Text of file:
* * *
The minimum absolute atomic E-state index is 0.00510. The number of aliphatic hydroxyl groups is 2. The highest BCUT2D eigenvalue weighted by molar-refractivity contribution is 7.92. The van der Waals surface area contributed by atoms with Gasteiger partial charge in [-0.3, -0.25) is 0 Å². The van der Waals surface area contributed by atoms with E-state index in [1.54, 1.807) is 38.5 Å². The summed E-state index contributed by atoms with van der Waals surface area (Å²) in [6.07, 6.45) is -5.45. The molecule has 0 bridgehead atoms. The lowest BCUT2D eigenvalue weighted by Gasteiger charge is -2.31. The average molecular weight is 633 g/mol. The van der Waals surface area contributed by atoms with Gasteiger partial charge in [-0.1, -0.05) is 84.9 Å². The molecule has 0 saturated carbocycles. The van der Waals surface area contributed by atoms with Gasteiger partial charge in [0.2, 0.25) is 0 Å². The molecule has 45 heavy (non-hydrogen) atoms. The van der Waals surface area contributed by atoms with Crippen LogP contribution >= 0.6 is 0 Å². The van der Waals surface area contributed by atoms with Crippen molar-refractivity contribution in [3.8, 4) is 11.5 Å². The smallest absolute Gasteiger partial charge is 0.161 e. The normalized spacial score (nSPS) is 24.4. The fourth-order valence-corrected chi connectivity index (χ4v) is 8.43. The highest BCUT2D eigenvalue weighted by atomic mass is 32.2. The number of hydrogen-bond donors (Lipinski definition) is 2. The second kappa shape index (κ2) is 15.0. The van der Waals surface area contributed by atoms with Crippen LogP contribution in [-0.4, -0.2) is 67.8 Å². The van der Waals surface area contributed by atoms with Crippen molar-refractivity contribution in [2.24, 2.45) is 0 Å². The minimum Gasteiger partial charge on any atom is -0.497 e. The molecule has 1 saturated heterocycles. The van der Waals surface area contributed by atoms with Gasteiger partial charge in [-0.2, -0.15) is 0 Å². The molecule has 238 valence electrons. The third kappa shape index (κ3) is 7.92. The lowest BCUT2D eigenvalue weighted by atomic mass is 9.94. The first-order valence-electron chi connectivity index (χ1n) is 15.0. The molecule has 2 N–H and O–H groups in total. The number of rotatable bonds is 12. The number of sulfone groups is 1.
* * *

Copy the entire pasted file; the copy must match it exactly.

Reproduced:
The minimum absolute atomic E-state index is 0.00510. The number of aliphatic hydroxyl groups is 2. The highest BCUT2D eigenvalue weighted by molar-refractivity contribution is 7.92. The van der Waals surface area contributed by atoms with Gasteiger partial charge in [-0.3, -0.25) is 0 Å². The van der Waals surface area contributed by atoms with E-state index in [1.54, 1.807) is 38.5 Å². The summed E-state index contributed by atoms with van der Waals surface area (Å²) in [6.07, 6.45) is -5.45. The molecule has 0 bridgehead atoms. The lowest BCUT2D eigenvalue weighted by Gasteiger charge is -2.31. The average molecular weight is 633 g/mol. The van der Waals surface area contributed by atoms with Gasteiger partial charge in [-0.1, -0.05) is 84.9 Å². The molecule has 0 saturated carbocycles. The van der Waals surface area contributed by atoms with Gasteiger partial charge in [0.2, 0.25) is 0 Å². The molecule has 45 heavy (non-hydrogen) atoms. The van der Waals surface area contributed by atoms with Crippen LogP contribution >= 0.6 is 0 Å². The van der Waals surface area contributed by atoms with Crippen molar-refractivity contribution in [3.8, 4) is 11.5 Å². The smallest absolute Gasteiger partial charge is 0.161 e. The normalized spacial score (nSPS) is 24.4. The fourth-order valence-corrected chi connectivity index (χ4v) is 8.43. The highest BCUT2D eigenvalue weighted by atomic mass is 32.2. The number of hydrogen-bond donors (Lipinski definition) is 2. The second kappa shape index (κ2) is 15.0. The van der Waals surface area contributed by atoms with Crippen LogP contribution in [-0.4, -0.2) is 67.8 Å². The van der Waals surface area contributed by atoms with Crippen molar-refractivity contribution in [2.24, 2.45) is 0 Å². The minimum Gasteiger partial charge on any atom is -0.497 e. The molecule has 1 saturated heterocycles. The van der Waals surface area contributed by atoms with Gasteiger partial charge in [-0.2, -0.15) is 0 Å². The molecule has 238 valence electrons. The third kappa shape index (κ3) is 7.92. The lowest BCUT2D eigenvalue weighted by atomic mass is 9.94. The first-order valence-electron chi connectivity index (χ1n) is 15.0. The molecule has 2 N–H and O–H groups in total. The number of rotatable bonds is 12. The number of sulfone groups is 1.